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1099-C and QRPBI Exclusion - reality check

Technical topics regarding tax preparation.
#1
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The taxpayer received a 1099-C for 88K in tax year 2014 for a rental property purchased in 1995 and refinanced in 2008. He was NOT insolvent so I looked at applying the "Qualified Real Property Business Indebtedness" exclusion. Per my reading of Sec 108 and use of Pub 4681, I did NOT exclude any of the COD income on the return as I determined none qualified for the exclusion. The client has hired a new CPA that says I should have made the election and has calculated the Adjusted basis of the property as the amount that should have been excluded under QRPBI. The new CPA likely does not have access to the same info I did, and the taxpayer likely told him all the debt was "for the rental" and he is just taking his word for it.

I am looking for a reality check here to be sure I did not mess this up. I've been thru it over and over and over and I don't think I did.

Facts:
1 - Debt cancelled was for 88K (1099-C issued), AND taxpayer RETAINED the property. This bank just walked away and gave him clear title.

2 - Original note for purchase of rental in 1995 was 54K

3 - Note was refinanced in 2008 for 77K. Of which approx 43K was the original balance of the mortgage, the rest was 10K credit card debt, a few small other debts and cash out to the taxpayer of approx 13K

4 - Taxpayer could not prove any of the credit card debt was used to improve the property, and I knew none of the cash out was either as I did the returns from 2008 thru 2015. Nothing went on the depreciation schedule and there were no major improvements in his expenses.

5 - taxpayer stopped paying on the loan in 2012. Balance rose to 88K likely due to interest not paid and probably some property taxes the lender paid. We did not get clear information on the amount from the lender.

6 - total basis in the property is 69000 of which 7500 of the house is allocated to land.

7 - total accum deprec is 42,000 (obviously using round numbers to make this easy)


My analysis:

1 - The 43K remaining original mortgage balance was the only "qualified acquisition indebtedness" as defined in 108(c)(4).

2 - The FMV of the property was 65K and I used the local tax assessment for that determination. I could get behind it being worth a bit less as it was not in great shape, but the taxpayer was not going to do an appraisal.

3 - QRPBI has 2 limits for determining exclusion. The first is the outstanding principle amount of the qualified real property business debt over the FMV just before cancellation. So since 43K is lower than 65K, I ended it there and said that none of the COD income was excludable. The second limit is an overall limit that looks at the adjusted basis in the property. Since I did not pass the first limit, I did not go to the overall limit.



Does anyone see anything I may have misunderstood or looked at wrongly??

Even if the total amount of the REFI could be proven to be qualified debt, wouldn't we still have 77K vs 65K and the COD exclusion would have bee 12K?? Then we could look to the overall limit to be sure we did not have to limit it FURTHER?? CPA is using 69000-42000 and saying 27000 should have been excluded.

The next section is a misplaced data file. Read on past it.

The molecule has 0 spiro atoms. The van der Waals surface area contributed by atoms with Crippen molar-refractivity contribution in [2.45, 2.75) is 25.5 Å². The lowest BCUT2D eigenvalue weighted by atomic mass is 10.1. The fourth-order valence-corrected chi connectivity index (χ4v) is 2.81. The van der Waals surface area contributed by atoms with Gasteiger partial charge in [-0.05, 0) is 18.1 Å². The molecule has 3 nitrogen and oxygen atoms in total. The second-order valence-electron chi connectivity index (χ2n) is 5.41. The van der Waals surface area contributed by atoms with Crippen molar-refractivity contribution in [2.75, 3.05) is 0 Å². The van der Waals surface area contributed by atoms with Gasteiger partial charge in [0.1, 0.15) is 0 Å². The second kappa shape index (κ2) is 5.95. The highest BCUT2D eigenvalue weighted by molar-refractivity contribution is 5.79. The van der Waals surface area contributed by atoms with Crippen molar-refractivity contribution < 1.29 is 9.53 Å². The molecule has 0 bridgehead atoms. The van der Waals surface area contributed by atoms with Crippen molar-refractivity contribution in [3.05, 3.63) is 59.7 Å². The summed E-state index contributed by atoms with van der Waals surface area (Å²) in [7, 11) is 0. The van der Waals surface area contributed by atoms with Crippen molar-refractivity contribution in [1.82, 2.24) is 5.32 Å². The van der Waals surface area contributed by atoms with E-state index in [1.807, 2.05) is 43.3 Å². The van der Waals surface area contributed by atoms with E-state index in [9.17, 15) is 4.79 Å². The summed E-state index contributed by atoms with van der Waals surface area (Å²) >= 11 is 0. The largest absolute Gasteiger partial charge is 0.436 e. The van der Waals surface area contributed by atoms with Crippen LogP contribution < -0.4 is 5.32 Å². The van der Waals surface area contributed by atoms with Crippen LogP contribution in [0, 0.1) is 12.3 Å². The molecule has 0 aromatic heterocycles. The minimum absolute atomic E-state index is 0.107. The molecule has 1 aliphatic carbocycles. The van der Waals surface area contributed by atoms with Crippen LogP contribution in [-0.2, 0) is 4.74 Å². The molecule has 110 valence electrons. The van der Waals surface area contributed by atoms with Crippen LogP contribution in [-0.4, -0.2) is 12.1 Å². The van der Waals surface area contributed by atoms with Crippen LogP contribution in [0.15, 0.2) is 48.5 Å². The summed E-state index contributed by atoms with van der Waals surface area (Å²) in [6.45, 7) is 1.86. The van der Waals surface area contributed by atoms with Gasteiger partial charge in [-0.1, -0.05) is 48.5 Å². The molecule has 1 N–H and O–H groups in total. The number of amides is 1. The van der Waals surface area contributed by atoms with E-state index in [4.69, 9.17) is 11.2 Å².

I see all these COD exclusions as helping taxpayers who are legitimately "under water" on an asset. Am I missing a principle here?

Thanks in advance for any responses. And yes, I have contacted my E & O insurer.
 

#2
dave829  
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Your analysis looks right. The new CPA is likely missing the limitation on the exclusion as provided in 108(c)(2)(A).
 

#3
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dave829 wrote:Your analysis looks right. The new CPA is likely missing the limitation on the exclusion as provided in 108(c)(2)(A).


Thanks Dave.....

Yes, that is what he has to be doing. And I believe he is doing so because the taxpayer is telling him the entire debt is for the rental. It was indeed secured by the rental, but that does not make it automatically qualified for exclusion. I do know the CPA realizes there was a refinance in there. I guess he has no due diligence requirements to confirm the details.

If the new CPA looked at the 2014 documents there was a "satisfaction of Mortgage" stmt in the packet I gave back to taxpayer. It clearly had the note balance as 77k so at the very least the new guy should be wondering how it got to be 88K.
 

#4
dave829  
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kbairtax, if $11K of accrued interest and/or taxes were added to the balance of the debt, then there should be no COD income for these items if they would have been deductible had they been paid by the client. See 108(e)(2).
 

#5
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dave829 wrote:kbairtax, if $11K of accrued interest and/or taxes were added to the balance of the debt, then there should be no COD income for these items if they would have been deductible had they been paid by the client. See 108(e)(2).


Yup, thanks for confirming that as well....just another point that the new CPA is overlooking. But then again, I am sure he does not have the same information that I had and the taxpayer was likely not forthcoming. I ditched the client for a reason! :shock:

I know we can rely on our clients answers for some things, but when it comes to something like this I would think the due diligence would need to be more substantial. I did mine, but then again sometimes I dig more than I need to.....or in some cases should! ;)
 


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